Bug 41921 - JDBC sampler : Add hashing of Data to avoid storing all output into memory when result is arbitrarily large
JDBC sampler : Add hashing of Data to avoid storing all output into memory wh...
Status: NEW
Product: JMeter
Classification: Unclassified
Component: Main
2.2
All All
: P2 enhancement (vote)
: ---
Assigned To: JMeter issues mailing list
:
Depends on:
Blocks:
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Reported: 2007-03-21 10:29 UTC by Nathan Bryant
Modified: 2012-10-24 01:48 UTC (History)
2 users (show)



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Description Nathan Bryant 2007-03-21 10:29:40 UTC
JDBCSampler (and I presume other samplers) store all the output received from
their test action. example:

Data data = getDataFromResultSet(rs);					
res.setResponseData(data.toString().getBytes());

This is poor software design because the data could be arbitrarily large and
fill memory. It is causing OutOfMemoryErrors for us, even with not very many
threads. This is major or even critical because it prevents JMeter from being
used to generate significant load. All samplers should be rewritten to just
build an MD5 hash iteratively. The hash should be updated one buffer or row at a
time instead of in bulk.
Comment 1 Sebb 2007-03-21 10:59:04 UTC
The full sample results are needed for some purposes - e.g. the Tree View 
Listener can display the results of an HTTP Sample, and Assertions need the 
response to be present - so it would not make sense to _always_ throw away the 
response data.

And the data needs to be retrieved, otherwise the sample time will not be 
representative.

However sometimes it is not ideal to store all the response data.

As a work-round you could perhaps do one of the following:
* change the query to limit the data returned
* add a BeanShell Post-Processor to zap the responseData field.

As to how to fix this: there could be an option to limit the size of the stored 
data. That should be fairly easy to do.
Comment 2 Nathan Bryant 2007-03-21 11:47:00 UTC
An MD5 or similar hash would be preferable over just storing part of the data,
for people who are using the data for functional testing. Then they could
compare everything for identity at least. I'm not doing functional testing so I
don't care, but I would recommend adding a configuration checkbox for an MD5 mode.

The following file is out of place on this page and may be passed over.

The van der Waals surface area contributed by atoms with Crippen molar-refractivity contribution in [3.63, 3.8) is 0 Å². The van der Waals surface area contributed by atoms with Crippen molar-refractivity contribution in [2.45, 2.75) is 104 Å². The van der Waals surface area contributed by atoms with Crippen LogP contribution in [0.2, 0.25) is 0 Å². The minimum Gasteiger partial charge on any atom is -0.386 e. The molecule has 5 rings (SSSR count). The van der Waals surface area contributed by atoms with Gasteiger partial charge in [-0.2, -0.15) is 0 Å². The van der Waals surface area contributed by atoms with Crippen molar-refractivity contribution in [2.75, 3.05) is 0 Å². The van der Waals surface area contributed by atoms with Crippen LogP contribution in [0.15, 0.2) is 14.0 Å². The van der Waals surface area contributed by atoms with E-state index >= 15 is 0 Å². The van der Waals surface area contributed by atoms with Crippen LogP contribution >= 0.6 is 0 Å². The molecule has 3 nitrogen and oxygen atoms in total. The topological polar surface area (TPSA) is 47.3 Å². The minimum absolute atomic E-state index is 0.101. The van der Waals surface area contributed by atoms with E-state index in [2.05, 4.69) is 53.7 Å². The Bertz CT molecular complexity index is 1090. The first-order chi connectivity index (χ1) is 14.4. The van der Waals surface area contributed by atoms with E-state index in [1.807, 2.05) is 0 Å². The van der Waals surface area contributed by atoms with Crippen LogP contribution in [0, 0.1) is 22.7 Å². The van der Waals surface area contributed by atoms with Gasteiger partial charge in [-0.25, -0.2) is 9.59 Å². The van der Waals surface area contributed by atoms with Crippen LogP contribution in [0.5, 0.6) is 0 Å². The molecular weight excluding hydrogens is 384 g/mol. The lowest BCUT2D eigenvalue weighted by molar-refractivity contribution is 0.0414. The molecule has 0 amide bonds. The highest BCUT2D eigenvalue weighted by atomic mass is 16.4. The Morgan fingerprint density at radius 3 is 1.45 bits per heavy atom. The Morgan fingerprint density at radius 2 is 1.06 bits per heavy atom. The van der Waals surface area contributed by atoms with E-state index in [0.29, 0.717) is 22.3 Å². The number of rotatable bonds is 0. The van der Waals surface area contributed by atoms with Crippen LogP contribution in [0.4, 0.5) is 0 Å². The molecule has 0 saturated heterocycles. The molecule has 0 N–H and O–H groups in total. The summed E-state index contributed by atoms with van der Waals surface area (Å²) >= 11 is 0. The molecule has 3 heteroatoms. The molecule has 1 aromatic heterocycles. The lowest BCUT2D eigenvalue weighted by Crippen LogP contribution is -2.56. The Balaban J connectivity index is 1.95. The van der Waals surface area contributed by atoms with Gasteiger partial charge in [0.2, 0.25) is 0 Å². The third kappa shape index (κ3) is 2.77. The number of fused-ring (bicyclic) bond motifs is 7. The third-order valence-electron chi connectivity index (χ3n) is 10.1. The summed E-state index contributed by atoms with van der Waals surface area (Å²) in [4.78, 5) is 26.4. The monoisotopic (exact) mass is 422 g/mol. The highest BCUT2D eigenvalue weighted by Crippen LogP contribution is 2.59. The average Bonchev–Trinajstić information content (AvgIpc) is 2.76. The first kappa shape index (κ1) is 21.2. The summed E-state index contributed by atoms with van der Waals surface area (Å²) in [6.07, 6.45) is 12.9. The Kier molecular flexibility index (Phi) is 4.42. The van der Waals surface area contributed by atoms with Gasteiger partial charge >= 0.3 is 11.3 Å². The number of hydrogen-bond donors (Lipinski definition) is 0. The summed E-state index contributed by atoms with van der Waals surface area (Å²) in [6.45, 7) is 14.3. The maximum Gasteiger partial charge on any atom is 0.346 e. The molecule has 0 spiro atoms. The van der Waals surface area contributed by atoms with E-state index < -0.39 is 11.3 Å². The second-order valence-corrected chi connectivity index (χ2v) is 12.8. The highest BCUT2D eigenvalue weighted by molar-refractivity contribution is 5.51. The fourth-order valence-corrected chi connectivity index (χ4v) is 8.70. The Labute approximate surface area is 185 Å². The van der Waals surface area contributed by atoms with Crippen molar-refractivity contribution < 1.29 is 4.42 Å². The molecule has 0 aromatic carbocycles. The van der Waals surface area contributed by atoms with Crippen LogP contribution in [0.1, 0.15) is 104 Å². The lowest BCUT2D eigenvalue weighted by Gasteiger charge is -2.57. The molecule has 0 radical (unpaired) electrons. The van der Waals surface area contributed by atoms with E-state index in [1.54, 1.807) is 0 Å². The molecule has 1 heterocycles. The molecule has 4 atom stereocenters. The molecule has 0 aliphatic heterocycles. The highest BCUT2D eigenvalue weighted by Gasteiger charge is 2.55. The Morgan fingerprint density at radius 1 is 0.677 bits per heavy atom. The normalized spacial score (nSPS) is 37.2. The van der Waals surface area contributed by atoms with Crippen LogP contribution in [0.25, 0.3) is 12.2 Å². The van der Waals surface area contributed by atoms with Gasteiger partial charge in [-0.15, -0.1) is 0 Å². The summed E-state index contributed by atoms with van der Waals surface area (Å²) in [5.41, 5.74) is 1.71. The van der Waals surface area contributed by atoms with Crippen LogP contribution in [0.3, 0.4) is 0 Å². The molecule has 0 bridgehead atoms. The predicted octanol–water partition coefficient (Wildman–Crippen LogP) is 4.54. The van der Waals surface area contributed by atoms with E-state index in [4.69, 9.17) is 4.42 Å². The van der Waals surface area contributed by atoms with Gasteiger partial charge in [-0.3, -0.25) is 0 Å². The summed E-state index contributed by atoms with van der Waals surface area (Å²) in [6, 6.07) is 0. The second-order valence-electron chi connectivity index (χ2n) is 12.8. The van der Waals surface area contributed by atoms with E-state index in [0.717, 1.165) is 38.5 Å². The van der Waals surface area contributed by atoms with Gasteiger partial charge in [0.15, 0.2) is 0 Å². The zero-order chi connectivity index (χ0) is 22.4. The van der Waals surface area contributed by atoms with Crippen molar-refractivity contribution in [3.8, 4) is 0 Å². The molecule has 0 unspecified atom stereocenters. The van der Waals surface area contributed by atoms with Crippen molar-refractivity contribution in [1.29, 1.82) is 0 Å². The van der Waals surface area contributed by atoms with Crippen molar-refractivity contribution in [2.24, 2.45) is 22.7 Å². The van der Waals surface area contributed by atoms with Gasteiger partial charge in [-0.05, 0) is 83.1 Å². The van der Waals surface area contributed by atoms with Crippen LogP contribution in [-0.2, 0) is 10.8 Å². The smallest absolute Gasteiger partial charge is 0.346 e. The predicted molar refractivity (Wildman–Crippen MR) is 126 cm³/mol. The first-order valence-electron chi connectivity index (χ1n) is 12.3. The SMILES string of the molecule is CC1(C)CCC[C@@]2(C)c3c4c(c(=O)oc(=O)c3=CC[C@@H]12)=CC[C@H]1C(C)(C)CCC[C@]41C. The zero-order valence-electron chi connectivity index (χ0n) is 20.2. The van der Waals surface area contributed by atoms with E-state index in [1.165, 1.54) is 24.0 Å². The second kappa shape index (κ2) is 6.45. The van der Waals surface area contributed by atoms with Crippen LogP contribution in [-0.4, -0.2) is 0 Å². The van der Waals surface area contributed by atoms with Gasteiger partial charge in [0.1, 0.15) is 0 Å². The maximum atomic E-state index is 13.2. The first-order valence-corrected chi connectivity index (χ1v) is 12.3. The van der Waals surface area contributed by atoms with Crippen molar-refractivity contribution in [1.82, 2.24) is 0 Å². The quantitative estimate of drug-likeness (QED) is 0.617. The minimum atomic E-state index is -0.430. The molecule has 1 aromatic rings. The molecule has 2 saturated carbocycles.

Comment 3 Sebb 2008-04-07 08:49:44 UTC
I've been looking into how to add hashing to the JDBC sampler.

It would be easy enough to collect all the response data and convert it to a hash just before storing it. Would that be enough for your tests? The disadvantage of this approach is that JMeter would need enough memory to store the whole response - but at least it would be only temporary.

A better solution would be to hash the data as it is retrieved. However this is not  particularly easy to do, as the data is all fetched and then formatted into lines and columns.

Also, is it important that the hash is the same as the one that would be obtained by hashing the result data after download? Or does it just need to contain all the response data in a predictable order? This would be easier to do, as there would be no need for the second formatting stage.

Any other suggestions for how to process the JDBC data are welcome...
Comment 4 Gregg 2009-06-19 12:59:55 UTC
For my own curiosity, what magnitude of data is being dealt with here?  Are we talking hundreds of megabytes? Gigabytes?  Tens or hundreds of gigabytes?  The reason I ask is because my first thought was to simply have the user increase the maximum heap size of the JVM.  What is the user currently using as the maximum heap size?
Comment 5 Philippe Mouawad 2011-11-14 12:12:14 UTC
Still missing in 2.5.1
Comment 6 Evan M 2012-06-25 15:43:25 UTC
Gregg: Increasing the JVM memory does not help.  The order of magnitude is gigabytes of data for me, but it doesn't really matter, because the application just ramps up memory until it runs out.  I should be able to run a test for an arbitrarily long amount of time if I don't need to store the result data.

For my use case, I want to test the maximum throughput of a large select statement from my webserver to my database, but the application caps out its memory before I can get any useful data.  If I don't have any listeners that need the response data, it should not be cached.

I am having this issue running 2.7 r1342410 on Windows Server 2008.